Carrie Kahn

In Mexico, a country plagued by drug cartel violence, the mayor of the capital city is offering residents cash, new bikes and computers in exchange for their guns. He says the buyback program will get dangerous weapons out of the hands of residents and make the streets safer.

But not all mayors in Mexico — where it's extremely difficult to legally buy a gun — are rushing to replicate the program. In fact, in cities overrun by drug traffickers, some say law-abiding citizens should be able to have them for protection.

The Mayan people of Mexico and Central America received quite a bit of attention this month thanks to a misinterpretation of their calendar. Word spread all over the globe that the ancient culture had predicted the world would end on Dec. 21.

The news attracted tens of thousands of tourists, who flocked to Mayan sites to await the prophecy. Since the world didn't end, the tourists went home. And now the modern-day Mayas go on with their lives marked by high rates of poverty and dependent on migration.

It's Inauguration Day in Mexico, and President Enrique Pena Nieto inherits a country with a mixed record.

Most of Mexico is embroiled in a deadly drug war that has claimed the lives of as many as 50,000 people, but Pena Nieto is also taking over an economy that is doing surprisingly well — thanks, many say, to the outgoing head of state.

Calderon's Violent Legacy

Los Angeles County's sheriff is under fire. A blue-ribbon commission issued a scathing report Friday accusing Sheriff Lee Baca of failing to address long-standing allegations of inmate abuse in his jails. The accusations include deputies beating inmates, cover-ups and a persistent culture of violence.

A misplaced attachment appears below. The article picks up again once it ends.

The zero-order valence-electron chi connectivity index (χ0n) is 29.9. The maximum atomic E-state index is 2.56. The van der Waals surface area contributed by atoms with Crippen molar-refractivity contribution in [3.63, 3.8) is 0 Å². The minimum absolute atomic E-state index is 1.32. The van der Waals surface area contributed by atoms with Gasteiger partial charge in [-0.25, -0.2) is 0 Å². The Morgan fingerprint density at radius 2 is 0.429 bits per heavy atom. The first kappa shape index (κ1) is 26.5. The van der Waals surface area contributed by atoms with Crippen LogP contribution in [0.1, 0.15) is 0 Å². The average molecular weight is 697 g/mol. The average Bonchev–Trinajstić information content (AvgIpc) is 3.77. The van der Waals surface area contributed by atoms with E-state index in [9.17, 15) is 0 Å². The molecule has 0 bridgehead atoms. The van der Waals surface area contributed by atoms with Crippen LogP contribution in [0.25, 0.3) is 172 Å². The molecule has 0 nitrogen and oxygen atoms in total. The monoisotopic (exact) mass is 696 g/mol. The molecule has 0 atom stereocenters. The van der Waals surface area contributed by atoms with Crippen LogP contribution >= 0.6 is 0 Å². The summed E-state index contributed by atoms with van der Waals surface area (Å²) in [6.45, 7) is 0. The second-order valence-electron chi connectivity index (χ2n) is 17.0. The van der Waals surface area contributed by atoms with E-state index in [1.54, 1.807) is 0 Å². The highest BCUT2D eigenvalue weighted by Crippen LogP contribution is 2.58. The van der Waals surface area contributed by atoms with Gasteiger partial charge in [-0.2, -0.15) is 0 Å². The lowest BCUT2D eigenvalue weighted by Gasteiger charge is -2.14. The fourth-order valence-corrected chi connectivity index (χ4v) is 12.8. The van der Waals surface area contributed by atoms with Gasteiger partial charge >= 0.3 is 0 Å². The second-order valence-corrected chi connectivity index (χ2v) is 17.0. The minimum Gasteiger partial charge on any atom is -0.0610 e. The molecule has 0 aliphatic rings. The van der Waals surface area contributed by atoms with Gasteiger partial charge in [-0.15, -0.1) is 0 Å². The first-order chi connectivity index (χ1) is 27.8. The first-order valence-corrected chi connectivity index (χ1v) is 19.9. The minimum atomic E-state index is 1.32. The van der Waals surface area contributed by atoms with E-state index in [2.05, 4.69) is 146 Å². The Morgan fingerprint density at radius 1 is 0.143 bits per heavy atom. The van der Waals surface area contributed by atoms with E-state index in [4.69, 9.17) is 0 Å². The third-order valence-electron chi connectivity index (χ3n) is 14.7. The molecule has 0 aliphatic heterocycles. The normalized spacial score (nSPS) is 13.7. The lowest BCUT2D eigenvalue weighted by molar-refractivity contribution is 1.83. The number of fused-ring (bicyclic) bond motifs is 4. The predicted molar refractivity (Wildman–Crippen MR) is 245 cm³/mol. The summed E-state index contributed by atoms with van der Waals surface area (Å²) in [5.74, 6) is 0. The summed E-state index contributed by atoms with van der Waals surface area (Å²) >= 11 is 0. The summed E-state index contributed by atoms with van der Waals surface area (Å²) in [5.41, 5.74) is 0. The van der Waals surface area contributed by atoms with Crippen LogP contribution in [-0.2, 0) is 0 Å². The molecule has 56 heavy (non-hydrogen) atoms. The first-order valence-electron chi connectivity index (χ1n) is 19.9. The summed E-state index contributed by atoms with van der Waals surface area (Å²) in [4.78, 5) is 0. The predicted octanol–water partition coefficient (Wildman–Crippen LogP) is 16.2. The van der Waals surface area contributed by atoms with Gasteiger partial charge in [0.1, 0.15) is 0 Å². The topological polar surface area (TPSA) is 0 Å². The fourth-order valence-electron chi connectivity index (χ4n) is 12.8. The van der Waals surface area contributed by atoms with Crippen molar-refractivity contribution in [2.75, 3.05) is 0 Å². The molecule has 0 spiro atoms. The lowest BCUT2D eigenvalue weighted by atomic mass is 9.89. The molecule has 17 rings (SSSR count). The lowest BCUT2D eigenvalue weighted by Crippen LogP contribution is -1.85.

The sheriff has been able to weather many storms during his 14-year tenure, but this may be the toughest fight of his political career.

There is a new crisis in Mexico. It's not the ongoing drug war or a plunge in the peso: It's eggs.

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STEVE INSKEEP, HOST:

It's MORNING EDITION from NPR News. I'm Steve Inskeep.

Authorities in Aurora, Colo., on Saturday cleared scores of explosive devices from the apartment of the man suspected of killing 12 people and injuring more than 50 at a local movie theater.

Experts spent hours dismantling the labyrinth of trip wires and incendiary devices that filled the home of the suspect, 24-year-old James Holmes.

Yellow police tape stretched for blocks surrounding the apartment complex where Holmes lived. Ambulances, fire engines and police cars filled parking lots and streets.

Police are still not saying what motivated the gunman who walked into a crowded Aurora, Colo., movie theater, shot 12 people dead and injured more than 50. The shooter was well-armed and believed to have acted alone.

Police immediately apprehended the suspect, identified as 24-year-old James Holmes, outside the multiplex. Until recently, Holmes was a student in a graduate program at the University of Colorado, Denver.

The Gunman's Entrance

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